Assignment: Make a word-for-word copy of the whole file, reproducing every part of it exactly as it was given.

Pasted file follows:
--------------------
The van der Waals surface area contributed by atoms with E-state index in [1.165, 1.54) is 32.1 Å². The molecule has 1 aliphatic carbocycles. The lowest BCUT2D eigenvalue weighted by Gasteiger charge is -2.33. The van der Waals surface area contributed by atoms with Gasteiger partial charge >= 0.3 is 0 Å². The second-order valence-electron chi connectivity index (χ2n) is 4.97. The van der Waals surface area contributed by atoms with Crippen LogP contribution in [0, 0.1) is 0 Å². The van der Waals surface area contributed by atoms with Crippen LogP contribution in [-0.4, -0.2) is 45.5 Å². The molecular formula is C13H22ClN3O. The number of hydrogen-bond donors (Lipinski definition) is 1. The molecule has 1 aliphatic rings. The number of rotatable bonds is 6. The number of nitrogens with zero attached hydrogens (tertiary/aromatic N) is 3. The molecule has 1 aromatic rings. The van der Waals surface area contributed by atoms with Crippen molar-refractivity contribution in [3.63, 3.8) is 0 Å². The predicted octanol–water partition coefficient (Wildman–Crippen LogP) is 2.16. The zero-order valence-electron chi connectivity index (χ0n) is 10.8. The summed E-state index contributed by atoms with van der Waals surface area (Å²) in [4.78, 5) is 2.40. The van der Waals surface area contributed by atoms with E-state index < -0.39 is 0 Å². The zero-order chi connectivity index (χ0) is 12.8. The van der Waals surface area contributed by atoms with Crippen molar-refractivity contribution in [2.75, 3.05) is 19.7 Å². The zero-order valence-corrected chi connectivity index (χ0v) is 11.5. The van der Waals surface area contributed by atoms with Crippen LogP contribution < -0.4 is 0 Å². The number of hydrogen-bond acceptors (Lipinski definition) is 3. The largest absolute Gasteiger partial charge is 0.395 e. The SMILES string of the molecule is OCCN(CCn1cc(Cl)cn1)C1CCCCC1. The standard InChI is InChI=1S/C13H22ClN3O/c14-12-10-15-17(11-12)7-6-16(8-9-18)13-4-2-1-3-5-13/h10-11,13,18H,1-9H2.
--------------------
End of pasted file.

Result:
The van der Waals surface area contributed by atoms with E-state index in [1.165, 1.54) is 32.1 Å². The molecule has 1 aliphatic carbocycles. The lowest BCUT2D eigenvalue weighted by Gasteiger charge is -2.33. The van der Waals surface area contributed by atoms with Gasteiger partial charge >= 0.3 is 0 Å². The second-order valence-electron chi connectivity index (χ2n) is 4.97. The van der Waals surface area contributed by atoms with Crippen LogP contribution in [0, 0.1) is 0 Å². The van der Waals surface area contributed by atoms with Crippen LogP contribution in [-0.4, -0.2) is 45.5 Å². The molecular formula is C13H22ClN3O. The number of hydrogen-bond donors (Lipinski definition) is 1. The molecule has 1 aliphatic rings. The number of rotatable bonds is 6. The number of nitrogens with zero attached hydrogens (tertiary/aromatic N) is 3. The molecule has 1 aromatic rings. The van der Waals surface area contributed by atoms with Crippen molar-refractivity contribution in [3.63, 3.8) is 0 Å². The predicted octanol–water partition coefficient (Wildman–Crippen LogP) is 2.16. The zero-order valence-electron chi connectivity index (χ0n) is 10.8. The summed E-state index contributed by atoms with van der Waals surface area (Å²) in [4.78, 5) is 2.40. The van der Waals surface area contributed by atoms with E-state index < -0.39 is 0 Å². The zero-order chi connectivity index (χ0) is 12.8. The van der Waals surface area contributed by atoms with Crippen molar-refractivity contribution in [2.75, 3.05) is 19.7 Å². The zero-order valence-corrected chi connectivity index (χ0v) is 11.5. The van der Waals surface area contributed by atoms with Crippen LogP contribution < -0.4 is 0 Å². The number of hydrogen-bond acceptors (Lipinski definition) is 3. The largest absolute Gasteiger partial charge is 0.395 e. The SMILES string of the molecule is OCCN(CCn1cc(Cl)cn1)C1CCCCC1. The standard InChI is InChI=1S/C13H22ClN3O/c14-12-10-15-17(11-12)7-6-16(8-9-18)13-4-2-1-3-5-13/h10-11,13,18H,1-9H2.